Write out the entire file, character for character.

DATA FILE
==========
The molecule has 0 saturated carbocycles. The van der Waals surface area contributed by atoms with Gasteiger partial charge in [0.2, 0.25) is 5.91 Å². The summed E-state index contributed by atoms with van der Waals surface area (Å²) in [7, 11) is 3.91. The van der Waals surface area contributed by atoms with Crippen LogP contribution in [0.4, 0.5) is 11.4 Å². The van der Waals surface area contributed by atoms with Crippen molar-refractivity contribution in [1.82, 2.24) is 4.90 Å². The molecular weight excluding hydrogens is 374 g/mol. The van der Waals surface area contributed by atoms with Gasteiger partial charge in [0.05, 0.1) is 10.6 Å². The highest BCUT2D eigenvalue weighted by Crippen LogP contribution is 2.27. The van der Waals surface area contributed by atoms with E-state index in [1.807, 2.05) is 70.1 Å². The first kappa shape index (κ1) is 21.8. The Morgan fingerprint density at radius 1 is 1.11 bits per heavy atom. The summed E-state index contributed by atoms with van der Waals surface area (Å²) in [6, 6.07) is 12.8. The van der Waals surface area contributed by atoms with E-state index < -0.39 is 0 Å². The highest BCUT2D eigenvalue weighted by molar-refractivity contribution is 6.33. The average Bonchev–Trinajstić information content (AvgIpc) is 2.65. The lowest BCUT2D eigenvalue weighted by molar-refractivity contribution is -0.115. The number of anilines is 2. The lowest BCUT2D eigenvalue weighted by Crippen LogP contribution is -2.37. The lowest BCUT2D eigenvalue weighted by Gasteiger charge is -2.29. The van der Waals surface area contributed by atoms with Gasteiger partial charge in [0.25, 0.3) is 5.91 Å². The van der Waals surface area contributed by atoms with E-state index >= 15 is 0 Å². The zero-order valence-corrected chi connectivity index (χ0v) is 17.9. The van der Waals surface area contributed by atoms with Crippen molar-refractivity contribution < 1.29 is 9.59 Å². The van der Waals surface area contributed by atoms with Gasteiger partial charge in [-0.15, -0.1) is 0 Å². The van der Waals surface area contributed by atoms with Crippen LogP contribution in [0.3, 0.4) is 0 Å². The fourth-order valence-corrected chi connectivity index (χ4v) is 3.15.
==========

The molecule has 0 saturated carbocycles. The van der Waals surface area contributed by atoms with Gasteiger partial charge in [0.2, 0.25) is 5.91 Å². The summed E-state index contributed by atoms with van der Waals surface area (Å²) in [7, 11) is 3.91. The van der Waals surface area contributed by atoms with Crippen LogP contribution in [0.4, 0.5) is 11.4 Å². The van der Waals surface area contributed by atoms with Crippen molar-refractivity contribution in [1.82, 2.24) is 4.90 Å². The molecular weight excluding hydrogens is 374 g/mol. The van der Waals surface area contributed by atoms with Gasteiger partial charge in [0.05, 0.1) is 10.6 Å². The highest BCUT2D eigenvalue weighted by Crippen LogP contribution is 2.27. The van der Waals surface area contributed by atoms with E-state index in [1.807, 2.05) is 70.1 Å². The first kappa shape index (κ1) is 21.8. The Morgan fingerprint density at radius 1 is 1.11 bits per heavy atom. The summed E-state index contributed by atoms with van der Waals surface area (Å²) in [6, 6.07) is 12.8. The van der Waals surface area contributed by atoms with E-state index < -0.39 is 0 Å². The highest BCUT2D eigenvalue weighted by molar-refractivity contribution is 6.33. The average Bonchev–Trinajstić information content (AvgIpc) is 2.65. The lowest BCUT2D eigenvalue weighted by molar-refractivity contribution is -0.115. The number of anilines is 2. The lowest BCUT2D eigenvalue weighted by Crippen LogP contribution is -2.37. The lowest BCUT2D eigenvalue weighted by Gasteiger charge is -2.29. The van der Waals surface area contributed by atoms with Gasteiger partial charge in [0.25, 0.3) is 5.91 Å². The van der Waals surface area contributed by atoms with E-state index >= 15 is 0 Å². The zero-order valence-corrected chi connectivity index (χ0v) is 17.9. The van der Waals surface area contributed by atoms with Crippen molar-refractivity contribution < 1.29 is 9.59 Å². The van der Waals surface area contributed by atoms with Gasteiger partial charge in [-0.15, -0.1) is 0 Å². The van der Waals surface area contributed by atoms with Crippen LogP contribution in [0.3, 0.4) is 0 Å². The fourth-order valence-corrected chi connectivity index (χ4v) is 3.15.